–– Continued from 9/23/13 ––
After meeting up with John at his elementary school last month, I scheduled an in-home visit with the Drambel Family. This "day in the life" series definitely wasn't complete without visiting John's home and spending some time with his parents and siblings in their everyday environment. This latest session took place a few days ago in the Drambel's Atlanta home.
When I arrived, Ed and Maurie, John's parents, showed me around, including John's bedroom and bathroom. They also went over John's daily routine – rising early, followed by potty time, breakfast, and then stretching to help Keep John's muscles from tightening. Ed showed me how John gets into his bed and then John showed me his "Grim Reaper" Halloween mask (he loved putting it on for me). I met their family dog, Ginger, as well as John's twin sister and older brother. When I asked Maurie when they last had a family picture taken, she said, "never." So, we definitely had to do something about that.
I can't even being to tell you how sweet this family is and how much this little man has touched me. I will miss seeing John's sweet face and hearing his laugh. I'm secretly hoping I am invited back for a visit soon (hint, hint).
If John's story has touched you in some way, too, please consider making a donation to Let's Cure CP (here). I know any donation, large or small, would mean a great deal to the Drambel Family. They are in desperate need of funding and awareness to help those affected by CP. Thank you~
I'd like to introduce you to John Drambel. John is 9 years old. What I first noticed about John is that he's charming and adorable. He has a beautiful smile, a great sense of humor, bright blue eyes, and freckles scattered like stars in the night sky. Plain and simple, John is just cute, cute, cute.
I should also mention, John has Cerebral Palsy and is a quadriplegic.
I only spent about an hour or so photographing John at his elementary school, but his presence alone is a potent reminder of the everyday tasks we take for granted as parents (or as anyone, really) such as getting our children dressed, feeding them, and even transporting them to school. I began to imagine what life must be like for his parents on a daily basis. What are their mornings like? (They have 2 other children). What is their daily routine like and what time does it start? What time does it end? How can they afford John's childcare, equipment, therapy, and medical bills? How much sleep do they get? I spent some time with John's mom, Maurie Drambel, and was able to ask her some of my questions:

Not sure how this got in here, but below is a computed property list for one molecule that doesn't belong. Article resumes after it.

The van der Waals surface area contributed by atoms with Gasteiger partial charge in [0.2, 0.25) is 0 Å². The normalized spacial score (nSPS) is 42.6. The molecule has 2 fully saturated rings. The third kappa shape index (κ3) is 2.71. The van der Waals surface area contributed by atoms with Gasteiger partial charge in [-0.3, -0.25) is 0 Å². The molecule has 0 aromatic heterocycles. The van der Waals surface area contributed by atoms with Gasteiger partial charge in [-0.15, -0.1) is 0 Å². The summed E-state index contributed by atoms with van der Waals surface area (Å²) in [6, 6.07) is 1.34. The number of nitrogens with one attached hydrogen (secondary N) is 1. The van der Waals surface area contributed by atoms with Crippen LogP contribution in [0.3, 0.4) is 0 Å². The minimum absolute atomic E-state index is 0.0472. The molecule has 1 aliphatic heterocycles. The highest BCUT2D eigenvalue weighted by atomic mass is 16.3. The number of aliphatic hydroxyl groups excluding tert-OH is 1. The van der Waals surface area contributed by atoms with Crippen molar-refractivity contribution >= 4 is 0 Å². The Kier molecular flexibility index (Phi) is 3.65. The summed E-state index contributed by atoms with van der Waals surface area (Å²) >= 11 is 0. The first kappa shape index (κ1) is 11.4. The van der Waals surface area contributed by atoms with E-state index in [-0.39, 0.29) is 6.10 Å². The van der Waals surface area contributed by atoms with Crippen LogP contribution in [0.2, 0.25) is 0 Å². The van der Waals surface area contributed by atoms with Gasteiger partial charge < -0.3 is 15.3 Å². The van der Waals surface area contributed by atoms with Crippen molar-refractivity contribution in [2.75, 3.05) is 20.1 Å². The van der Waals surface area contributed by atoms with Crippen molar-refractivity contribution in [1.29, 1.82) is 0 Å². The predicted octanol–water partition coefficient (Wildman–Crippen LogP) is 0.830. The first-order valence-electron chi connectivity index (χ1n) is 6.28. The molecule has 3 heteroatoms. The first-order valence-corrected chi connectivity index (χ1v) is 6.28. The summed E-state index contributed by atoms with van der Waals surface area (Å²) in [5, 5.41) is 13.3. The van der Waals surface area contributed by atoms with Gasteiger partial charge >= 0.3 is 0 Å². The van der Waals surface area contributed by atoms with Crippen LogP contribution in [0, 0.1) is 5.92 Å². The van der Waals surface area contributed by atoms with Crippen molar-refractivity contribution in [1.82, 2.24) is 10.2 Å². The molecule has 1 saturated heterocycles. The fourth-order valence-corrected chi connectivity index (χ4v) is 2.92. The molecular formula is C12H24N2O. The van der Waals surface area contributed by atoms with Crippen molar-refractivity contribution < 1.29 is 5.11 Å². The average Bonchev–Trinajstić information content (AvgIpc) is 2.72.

Letter B (LB): What caused John's CP? Maurie Drambel (MD): John's neurologists believe John received the damage to his brain at week 4 or 5 of life outside the womb. They think John had a significant apnea episode (oxygen depravation) coupled with bradycardia that caused 20-30 minor brain infarcts (brain-damaged areas).
LB: What type of CP does John have? MD: John has what is commonly referred to as, "Mixed CP." He has both Spastic CP and Athetoid CP, the latter being the most challenging. The Athetoid CP is what makes John have the erratic and involuntary movements of his body and limbs.
LB: What are some of the technological tools used to help John? MD: Since John is completely non-verbal, we rely on a combination of both low-tech and high-tech technology. First, we use touch for a simple "yes" or "no". And we use the ipad to help test John as well as another computer equipped with an Eye Gaze device that is calibrated specifically to John's eye gaze. He can use these devices to make a range of choices using 2 to 18 different icons. Unfortunately, due to his involuntary movements, he sometimes has trouble steadying his eyes.
LB: How many people help you take care of John? MD: John has a 9-member school team and a private therapy team of 5.
LB: At what grade level is John? MD: John is at a 9-yr old level, cognitively, but in a 3rd grade classroom at his elementary school. He has been at the same school since Kindergarten. He now has what we call "John's Dream Team!"
Does reading all of this make you wonder how you can help children like John? Please, keep reading.
John's father, Ed, is a cofounder of Let's Cure CP, a national charity that was started here in Atlanta about 3 years ago by two local Atlanta families. Everyone on their board, including the co-founders, have children with Cerebral Palsy. They started their non-profit to advocate and raise money for more research. Sadly, very little funding, whether it be private money or government money, goes towards research for this devastating condition.
Specialized doctors are about to start a first of its kind study in the US in the next couple of weeks. And Let's Cure CP is proud to be a part of not only convincing these doctors to do the trial, but also by substantially helping fund it. However, they need more money and awareness. CP is so frequently under serviced and supported, yet it affects more people in the US than childhood diabetes and childhood cancer combined. The CDC estimates 10,000 children a year are born with CP in the US alone.
Please consider making a donation to Let's Cure CP (here). Every dollar counts and any contribution, large or small, would mean so much to the Drambel Family.
* I'll be spending more time with the Drambel's next month. Please stay tuned for some add'l Q&A and photos.